For this reason, it can be very difficult, and challenging, (for parents and doctors alike) to determine what, if any evaluation and/or treatment is necessary.

Other than subjective pain, the most common symptom(s) to look for in adolescents with PP is unusual, or abnormal shoe wear; kids who take their shoes-off consistently; and, relative inactivity of the child compared to their peers. It is important to mention that most toddlers and small children have some degree of PP (flat feet) which they will out-grow with age.

The important issue is determining which patients with PP need to be evaluated and treated by a foot specialist. The majority of family practice physicians, and pediatricians, typically inform parents that their child will eventually 'grow out' of the condition, and tend not to refer the patient for further evaluation and/or treatment.

The hallmark of treatment for SPP is supportive in nature. Support can come from something as simple as shoe modification, to OTC inserts for shoes, to expensive biomechanical functional orthotic (BFO) devices.  Additional treatments include (but are not limited to) anti-inflammatory medications (oral and/or injectible); varying methods and levels of immobilization; physical therapy; and stretching.

Severe, resistant cases of SPP can also be treated with a variety of surgical procedures. However, it should be emphasized that only a very small percentage of patients with SPP need any type of surgical intervention for appropriate treatment.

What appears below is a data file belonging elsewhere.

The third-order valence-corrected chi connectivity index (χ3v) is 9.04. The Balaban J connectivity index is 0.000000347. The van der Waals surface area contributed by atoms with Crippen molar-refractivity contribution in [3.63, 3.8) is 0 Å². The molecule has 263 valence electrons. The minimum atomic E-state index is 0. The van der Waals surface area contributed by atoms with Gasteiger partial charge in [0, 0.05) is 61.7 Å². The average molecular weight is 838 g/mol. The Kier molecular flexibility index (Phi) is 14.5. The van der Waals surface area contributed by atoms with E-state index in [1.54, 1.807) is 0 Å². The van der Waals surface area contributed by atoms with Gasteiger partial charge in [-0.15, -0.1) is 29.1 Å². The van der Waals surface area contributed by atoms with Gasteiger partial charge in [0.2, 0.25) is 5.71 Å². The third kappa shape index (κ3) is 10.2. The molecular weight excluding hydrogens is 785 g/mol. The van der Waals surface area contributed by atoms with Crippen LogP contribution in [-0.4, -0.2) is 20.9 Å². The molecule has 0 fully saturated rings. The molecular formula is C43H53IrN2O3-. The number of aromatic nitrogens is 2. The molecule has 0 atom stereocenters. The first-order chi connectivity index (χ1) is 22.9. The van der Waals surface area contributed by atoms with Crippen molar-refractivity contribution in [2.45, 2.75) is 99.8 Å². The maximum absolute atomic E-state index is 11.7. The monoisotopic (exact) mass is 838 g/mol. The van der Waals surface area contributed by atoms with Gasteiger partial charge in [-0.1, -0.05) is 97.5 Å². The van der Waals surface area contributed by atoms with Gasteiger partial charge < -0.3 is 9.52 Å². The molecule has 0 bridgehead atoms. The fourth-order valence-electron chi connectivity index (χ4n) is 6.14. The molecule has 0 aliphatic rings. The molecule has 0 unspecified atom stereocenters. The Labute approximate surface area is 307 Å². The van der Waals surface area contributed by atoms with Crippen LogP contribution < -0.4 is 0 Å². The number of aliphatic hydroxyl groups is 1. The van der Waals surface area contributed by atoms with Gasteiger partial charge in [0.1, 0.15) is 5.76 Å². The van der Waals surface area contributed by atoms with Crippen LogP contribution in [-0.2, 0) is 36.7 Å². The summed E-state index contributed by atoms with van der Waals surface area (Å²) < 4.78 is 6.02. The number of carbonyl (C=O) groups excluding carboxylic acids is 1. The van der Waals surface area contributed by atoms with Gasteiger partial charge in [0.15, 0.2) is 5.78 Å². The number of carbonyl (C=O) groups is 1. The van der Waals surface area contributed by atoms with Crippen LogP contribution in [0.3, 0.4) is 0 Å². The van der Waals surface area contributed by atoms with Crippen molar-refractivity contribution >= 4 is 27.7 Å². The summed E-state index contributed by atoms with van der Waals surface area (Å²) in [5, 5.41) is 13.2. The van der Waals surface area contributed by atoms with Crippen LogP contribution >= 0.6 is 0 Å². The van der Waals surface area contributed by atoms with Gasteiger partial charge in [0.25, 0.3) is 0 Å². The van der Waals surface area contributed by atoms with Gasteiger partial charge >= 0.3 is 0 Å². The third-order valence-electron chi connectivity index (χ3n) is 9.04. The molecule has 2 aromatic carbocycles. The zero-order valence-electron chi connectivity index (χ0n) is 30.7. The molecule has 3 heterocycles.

Surgical procedures for the correction of mildly-severe, resistant cases of SPP include specialized implants inserted into the rear-foot. These procedures are referred to as subtalar joint (rear-foot) arthroeresis and limit/reduce the amount of motion which occurs during ambulation. Various types of soft tissue and tendon procedures are used in more moderately-severe, resistant cases of SPP.

More-complicated, resistant cases of SPP are corrected utilizing different osseous (bone) procedures. These procedures actually change (correct) the architecture of the foot to improve function. The most-complicated, resistant cases of SPP are corrected with a combination of both soft tissue/tendon procedures and osseous procedures.

In conclusion, the most important factors in determining whether a particular patient with flat feet (Pes Planus) needs to be evaluated (and possibly treated), are 1) severity of the deformity; 2) limitations that occur; and most importantly, 3) presence of symptomatic signs and/or patient complaints.

A certain degree of PP (flat feet) is relatively common (and normal) in infants and adolescents; and the majority of patients will either 'grow-out' of the condition, or will never demonstrate problematic signs or symptoms.

If there is a strong family history of SPP, and/or the patient demonstrates (or complains of) symptomatic signs, then they should be evaluated by a foot specialist with training/expertise in the field of biomechanics.



Athletes Foot

Bio-Mechanical Pain


Calluses & Corns

Diabetic Foot

Flat Feet

Hallux Limitus/Rigidus

Hammer Toes

Heel Pain/Heel Spur

Ingrown Nails


Morton's Neuroma



Plantar Fasciitis

Plantar Warts

Running Injuries

Sclerosing Injection Treatments


Severs Disease

Shin Splints

Sweaty Feet/Odor

Toenail Fungus





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Dr. Mark Tompkins | 4402 Vance Jackson, Suite #146 | Phone: 210-341-2202

Copyright © 2001-2009 Dr. Mark H. Tompkins.  All rights reserved.